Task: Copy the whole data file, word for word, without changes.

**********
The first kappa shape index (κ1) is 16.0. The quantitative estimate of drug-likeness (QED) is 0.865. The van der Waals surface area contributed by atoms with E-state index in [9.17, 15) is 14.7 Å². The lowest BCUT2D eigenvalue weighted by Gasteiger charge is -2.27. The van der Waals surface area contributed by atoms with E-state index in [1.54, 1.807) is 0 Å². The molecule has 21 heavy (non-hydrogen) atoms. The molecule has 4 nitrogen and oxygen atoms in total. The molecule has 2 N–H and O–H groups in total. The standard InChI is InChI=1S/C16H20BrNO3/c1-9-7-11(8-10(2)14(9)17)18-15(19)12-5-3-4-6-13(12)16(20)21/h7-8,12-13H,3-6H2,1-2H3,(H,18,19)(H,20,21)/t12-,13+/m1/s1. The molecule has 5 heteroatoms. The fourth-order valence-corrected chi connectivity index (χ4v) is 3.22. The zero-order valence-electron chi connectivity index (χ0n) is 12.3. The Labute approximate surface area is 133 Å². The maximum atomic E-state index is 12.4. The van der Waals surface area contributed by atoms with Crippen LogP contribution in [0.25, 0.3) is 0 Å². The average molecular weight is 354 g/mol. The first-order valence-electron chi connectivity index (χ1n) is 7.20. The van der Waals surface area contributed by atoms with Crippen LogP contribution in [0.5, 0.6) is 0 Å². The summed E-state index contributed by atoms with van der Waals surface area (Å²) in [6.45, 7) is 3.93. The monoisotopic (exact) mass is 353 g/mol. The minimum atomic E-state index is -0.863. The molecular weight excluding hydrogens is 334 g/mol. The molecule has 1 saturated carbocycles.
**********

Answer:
The first kappa shape index (κ1) is 16.0. The quantitative estimate of drug-likeness (QED) is 0.865. The van der Waals surface area contributed by atoms with E-state index in [9.17, 15) is 14.7 Å². The lowest BCUT2D eigenvalue weighted by Gasteiger charge is -2.27. The van der Waals surface area contributed by atoms with E-state index in [1.54, 1.807) is 0 Å². The molecule has 21 heavy (non-hydrogen) atoms. The molecule has 4 nitrogen and oxygen atoms in total. The molecule has 2 N–H and O–H groups in total. The standard InChI is InChI=1S/C16H20BrNO3/c1-9-7-11(8-10(2)14(9)17)18-15(19)12-5-3-4-6-13(12)16(20)21/h7-8,12-13H,3-6H2,1-2H3,(H,18,19)(H,20,21)/t12-,13+/m1/s1. The molecule has 5 heteroatoms. The fourth-order valence-corrected chi connectivity index (χ4v) is 3.22. The zero-order valence-electron chi connectivity index (χ0n) is 12.3. The Labute approximate surface area is 133 Å². The maximum atomic E-state index is 12.4. The van der Waals surface area contributed by atoms with Crippen LogP contribution in [0.25, 0.3) is 0 Å². The average molecular weight is 354 g/mol. The first-order valence-electron chi connectivity index (χ1n) is 7.20. The van der Waals surface area contributed by atoms with Crippen LogP contribution in [0.5, 0.6) is 0 Å². The summed E-state index contributed by atoms with van der Waals surface area (Å²) in [6.45, 7) is 3.93. The monoisotopic (exact) mass is 353 g/mol. The minimum atomic E-state index is -0.863. The molecular weight excluding hydrogens is 334 g/mol. The molecule has 1 saturated carbocycles.